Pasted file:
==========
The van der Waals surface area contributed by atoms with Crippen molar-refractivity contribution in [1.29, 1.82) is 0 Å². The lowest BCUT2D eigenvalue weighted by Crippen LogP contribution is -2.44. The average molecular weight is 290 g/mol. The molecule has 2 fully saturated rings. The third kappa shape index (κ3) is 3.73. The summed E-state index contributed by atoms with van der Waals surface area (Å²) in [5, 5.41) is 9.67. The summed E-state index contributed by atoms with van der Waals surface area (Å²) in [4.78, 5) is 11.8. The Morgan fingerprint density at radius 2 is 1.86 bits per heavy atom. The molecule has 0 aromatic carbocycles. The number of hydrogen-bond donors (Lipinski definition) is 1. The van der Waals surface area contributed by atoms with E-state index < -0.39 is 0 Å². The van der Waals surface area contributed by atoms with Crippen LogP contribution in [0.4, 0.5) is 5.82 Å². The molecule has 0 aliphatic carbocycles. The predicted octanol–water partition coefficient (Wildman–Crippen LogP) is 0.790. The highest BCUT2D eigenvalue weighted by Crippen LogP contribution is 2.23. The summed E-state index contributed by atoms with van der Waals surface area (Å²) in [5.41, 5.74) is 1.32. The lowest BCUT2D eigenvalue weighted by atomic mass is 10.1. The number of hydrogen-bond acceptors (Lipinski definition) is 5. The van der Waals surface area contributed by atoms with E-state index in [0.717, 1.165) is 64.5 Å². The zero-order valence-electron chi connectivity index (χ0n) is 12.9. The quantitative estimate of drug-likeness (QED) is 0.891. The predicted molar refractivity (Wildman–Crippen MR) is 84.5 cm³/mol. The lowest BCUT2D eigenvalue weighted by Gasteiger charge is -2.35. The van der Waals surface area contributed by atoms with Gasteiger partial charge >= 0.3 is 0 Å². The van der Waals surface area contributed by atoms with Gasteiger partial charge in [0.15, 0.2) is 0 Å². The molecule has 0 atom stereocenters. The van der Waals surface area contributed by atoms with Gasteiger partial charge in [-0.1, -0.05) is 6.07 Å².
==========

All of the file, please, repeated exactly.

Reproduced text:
The van der Waals surface area contributed by atoms with Crippen molar-refractivity contribution in [1.29, 1.82) is 0 Å². The lowest BCUT2D eigenvalue weighted by Crippen LogP contribution is -2.44. The average molecular weight is 290 g/mol. The molecule has 2 fully saturated rings. The third kappa shape index (κ3) is 3.73. The summed E-state index contributed by atoms with van der Waals surface area (Å²) in [5, 5.41) is 9.67. The summed E-state index contributed by atoms with van der Waals surface area (Å²) in [4.78, 5) is 11.8. The Morgan fingerprint density at radius 2 is 1.86 bits per heavy atom. The molecule has 0 aromatic carbocycles. The number of hydrogen-bond donors (Lipinski definition) is 1. The van der Waals surface area contributed by atoms with E-state index < -0.39 is 0 Å². The van der Waals surface area contributed by atoms with Crippen LogP contribution in [0.4, 0.5) is 5.82 Å². The molecule has 0 aliphatic carbocycles. The predicted octanol–water partition coefficient (Wildman–Crippen LogP) is 0.790. The highest BCUT2D eigenvalue weighted by Crippen LogP contribution is 2.23. The summed E-state index contributed by atoms with van der Waals surface area (Å²) in [5.41, 5.74) is 1.32. The lowest BCUT2D eigenvalue weighted by atomic mass is 10.1. The number of hydrogen-bond acceptors (Lipinski definition) is 5. The van der Waals surface area contributed by atoms with E-state index in [0.717, 1.165) is 64.5 Å². The zero-order valence-electron chi connectivity index (χ0n) is 12.9. The quantitative estimate of drug-likeness (QED) is 0.891. The predicted molar refractivity (Wildman–Crippen MR) is 84.5 cm³/mol. The lowest BCUT2D eigenvalue weighted by Gasteiger charge is -2.35. The van der Waals surface area contributed by atoms with Gasteiger partial charge >= 0.3 is 0 Å². The van der Waals surface area contributed by atoms with Gasteiger partial charge in [0.15, 0.2) is 0 Å². The molecule has 0 atom stereocenters. The van der Waals surface area contributed by atoms with Gasteiger partial charge in [-0.1, -0.05) is 6.07 Å².